Updated: Feb 4
Winter is the quiet season, but, it is magical and wondrous in its own right, there is a lot to see and many mysteries to unravel. Plants shut down making food, animals migrate to warmer climates. It signals the end of a long productive year but, a foot or two beneath the surface, plant roots are still growing, moving toward water and nutrients. Animals are still about. The stars in the sky move in their annual cycles. Life goes on.
This Winter it has been especially important to get outside and explore & I have been making the most of it. Snow, thick ice, fog, sunlight and beautiful skies have all been so appreciated during our third lockdown. Make sure to layer up, warm clothes and waterproof boots will make all the difference and will add to the experience of being outdoors. Hand and foot warmers can make you comfortable enough that you can spend longer amounts of time outside.
Making a journal like a nature diary, recording all of the things you see outdoors is a great way to learn and focus in on nature.
When you are outside use a pocket-sized field notebook & mechanical pencil if you have one to jot down notes and quick sketches. Transfer your notes to your winter nature journal once you are back inside, you can use photographs as references to draw from.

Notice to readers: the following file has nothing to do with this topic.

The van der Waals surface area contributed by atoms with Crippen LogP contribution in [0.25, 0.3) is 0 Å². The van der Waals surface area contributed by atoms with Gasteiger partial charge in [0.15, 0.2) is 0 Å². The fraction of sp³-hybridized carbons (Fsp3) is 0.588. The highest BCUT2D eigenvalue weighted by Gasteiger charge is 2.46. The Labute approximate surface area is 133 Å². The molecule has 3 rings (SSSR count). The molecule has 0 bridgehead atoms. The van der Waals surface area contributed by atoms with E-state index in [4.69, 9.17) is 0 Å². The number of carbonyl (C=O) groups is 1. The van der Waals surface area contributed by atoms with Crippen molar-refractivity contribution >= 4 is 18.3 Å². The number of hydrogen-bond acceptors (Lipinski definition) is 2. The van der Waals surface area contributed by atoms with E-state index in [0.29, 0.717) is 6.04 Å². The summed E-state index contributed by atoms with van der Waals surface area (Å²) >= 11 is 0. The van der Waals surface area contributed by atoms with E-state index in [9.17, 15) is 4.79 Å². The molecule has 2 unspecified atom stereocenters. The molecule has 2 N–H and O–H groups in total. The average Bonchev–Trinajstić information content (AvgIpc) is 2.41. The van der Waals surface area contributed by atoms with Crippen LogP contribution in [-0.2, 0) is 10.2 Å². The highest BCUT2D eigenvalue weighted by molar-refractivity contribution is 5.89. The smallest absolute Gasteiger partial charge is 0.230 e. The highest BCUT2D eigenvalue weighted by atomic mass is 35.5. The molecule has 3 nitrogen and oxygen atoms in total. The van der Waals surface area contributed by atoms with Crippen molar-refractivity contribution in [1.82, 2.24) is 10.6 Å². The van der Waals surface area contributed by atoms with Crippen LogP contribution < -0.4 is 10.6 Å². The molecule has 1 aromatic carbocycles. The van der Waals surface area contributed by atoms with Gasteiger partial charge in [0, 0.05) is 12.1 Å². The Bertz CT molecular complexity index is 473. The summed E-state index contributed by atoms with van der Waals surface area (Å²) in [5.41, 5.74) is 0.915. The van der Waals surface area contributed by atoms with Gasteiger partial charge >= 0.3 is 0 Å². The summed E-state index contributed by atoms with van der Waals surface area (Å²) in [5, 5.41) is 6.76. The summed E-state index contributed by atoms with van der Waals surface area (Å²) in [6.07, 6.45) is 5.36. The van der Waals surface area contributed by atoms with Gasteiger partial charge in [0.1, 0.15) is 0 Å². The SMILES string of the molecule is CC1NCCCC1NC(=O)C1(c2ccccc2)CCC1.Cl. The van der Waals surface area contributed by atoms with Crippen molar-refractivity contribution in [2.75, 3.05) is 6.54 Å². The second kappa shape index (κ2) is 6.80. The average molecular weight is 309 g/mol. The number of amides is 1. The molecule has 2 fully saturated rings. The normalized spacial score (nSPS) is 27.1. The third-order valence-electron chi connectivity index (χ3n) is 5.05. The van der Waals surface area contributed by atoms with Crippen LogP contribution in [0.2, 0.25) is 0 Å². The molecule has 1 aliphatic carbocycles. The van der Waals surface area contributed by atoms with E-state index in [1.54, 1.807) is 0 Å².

If you are unable to leave home you can still observe nature from your window and make a journal of what you see.
Below are some tips below to get you going. These are adaptable and will suit both adults and children. I have also linked some resources below which may also be off interest. I hope you find this helpful and you can get out and enjoy some outdoor activities, there is so much to see!
Plant Observations for Winter:
Identify winter grasses and plants.
Learn the difference between evergreen (or conifer) trees.
Look for winter seed heads and berries. Which are eaten last by birds and other animals?
Which plants stay green in winter?
Sketch or photograph trees silhouettes.
Record the different types of fallen pine cones. (I noticed the grey squirrels have eaten around some of them and just left the centre core)
Animal Observations for Winter:
Attract birds and other animals to your backyard habitat by providing for their needs of food, water, and shelter. Providing energy-rich food and if you can manage it, unfrozen water will bring many animals to you.
Look for signs of animal activity such as tunnels, trails, and tracks.
Sketch or photograph animals tracks in the mud and snow, this will help you learn and identify them in the future.
Bird Observations for Winter:
Identify winter birds – with so few around and the trees bare they are easy to spot and learn.
Which birds live near you all year-round?
What are the birds eating?
Search for old birds nests in trees, shrubs and under house eaves.
What sounds are they making?
Do you see mixed flocks of birds foraging together?
Hear and learn some common bird songs
Woodland animal tracks
Making your garden an animals winter home
Listen to some relaxing forest sounds
Spring is on its way!